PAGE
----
And also now, now, it's like you're try to get a good picture out of a videotape that's been recorded on over the course of 10 years.
I mean, it's so, been through so many generations, it's just like using a first-issue Mac in today's computer world. You can't great results from that. We need to fully support these scientists and give them what they need.
And, again, set rigid ethical standards and have faith in them to follow the standards and to explore, with the best material they can have, answers that will take care of our citizenry.
We're talking about the greatest asset that we have, which is our people. And we're saying we're forsaking those people for the sake of these cells which are, as I said, going to be destroyed.
The moral high ground has been surrendered on that.
Stephanopoulos: Supporters of the President Bush say: Wait a second. He's the first president ever to have any funding.
Fox: He's the first one who had an opportunity to. I mean, this technology didn't-- He came in with it. It didn't precede him. No one had an opportunity before him.
Clinton didn't have an opportunity to vigorously pursue embryonic stem cell research because it wasn't there. It kind of co-arrived with the president. So he set the policy going forward with this new science.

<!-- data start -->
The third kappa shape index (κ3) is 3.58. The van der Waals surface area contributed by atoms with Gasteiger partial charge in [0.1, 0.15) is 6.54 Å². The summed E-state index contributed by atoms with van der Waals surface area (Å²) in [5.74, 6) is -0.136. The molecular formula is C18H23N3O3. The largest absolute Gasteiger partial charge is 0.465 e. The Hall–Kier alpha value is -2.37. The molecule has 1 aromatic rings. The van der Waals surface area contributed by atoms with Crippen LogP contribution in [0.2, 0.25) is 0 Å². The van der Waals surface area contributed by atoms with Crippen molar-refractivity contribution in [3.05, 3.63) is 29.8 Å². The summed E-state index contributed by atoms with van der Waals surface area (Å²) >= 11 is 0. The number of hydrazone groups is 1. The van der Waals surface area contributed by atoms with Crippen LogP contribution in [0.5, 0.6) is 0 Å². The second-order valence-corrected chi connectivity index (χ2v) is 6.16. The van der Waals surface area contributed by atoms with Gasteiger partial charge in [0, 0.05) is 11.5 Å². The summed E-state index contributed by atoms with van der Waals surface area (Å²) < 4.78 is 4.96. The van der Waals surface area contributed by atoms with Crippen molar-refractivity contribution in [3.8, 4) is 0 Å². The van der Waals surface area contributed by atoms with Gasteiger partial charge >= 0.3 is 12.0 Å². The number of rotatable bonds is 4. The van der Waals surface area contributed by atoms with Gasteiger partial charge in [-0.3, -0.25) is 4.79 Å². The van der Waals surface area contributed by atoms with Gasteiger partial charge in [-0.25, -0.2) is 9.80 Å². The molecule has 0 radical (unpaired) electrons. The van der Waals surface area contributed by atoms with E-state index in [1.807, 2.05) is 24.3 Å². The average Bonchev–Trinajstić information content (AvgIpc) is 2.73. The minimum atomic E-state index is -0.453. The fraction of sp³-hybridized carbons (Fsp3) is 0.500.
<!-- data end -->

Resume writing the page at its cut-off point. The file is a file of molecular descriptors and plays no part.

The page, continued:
And he immediately took the vision that he took, which was guarded support, if you could even characterize it as support, and so it's not surprising that we've had the progress that we've made, which has been limited.
Stephanopoulos: You clearly believe that President Bush has hindered the progress. Can you quantify it?
Fox: Well, I don't know. I wouldn't put it-- I don't know that he said, "Here's what I think about this; I don't like this; I'm going to hinder it."
I think that it was overly managed to the point of-- I mean, the outlook was immediately damage control and, you know, "Let's not have this be something that's going to make anybody upset," as opposed to embracing it as an opportunity.
So I don't want to characterize the president's motives or ambitions or thought process, but the outcome is obvious.
It hasn't been supported. It's been limited. I mean, the very fact that the stem cell line-- We started out with limitations -- not guidelines, limitations.
In fact, the guidelines, if I remember correctly, and I may be quoting a little out of school, but you'll might be able to look back and find it.
I think the scientific panels that were assembled at the time said that this isn't enough; this isn't aggressive enough. And then they were kind of shut down and that pattern has continued. You know, there hasn't been an embrace of science. Across the board, there hasn't been an embrace of science.
And again, I just go back to the fact that our scientists throughout the history of this country have made tremendous contributions and have proven themselves to be worthy of our support and respect.
Stephanopoulos: You're supporting it through your foundation. A lot of states are supporting it. What do you say to those who say, "You know, we don't need the federal government to get in the middle of this right now, and it's too divisive an issue?"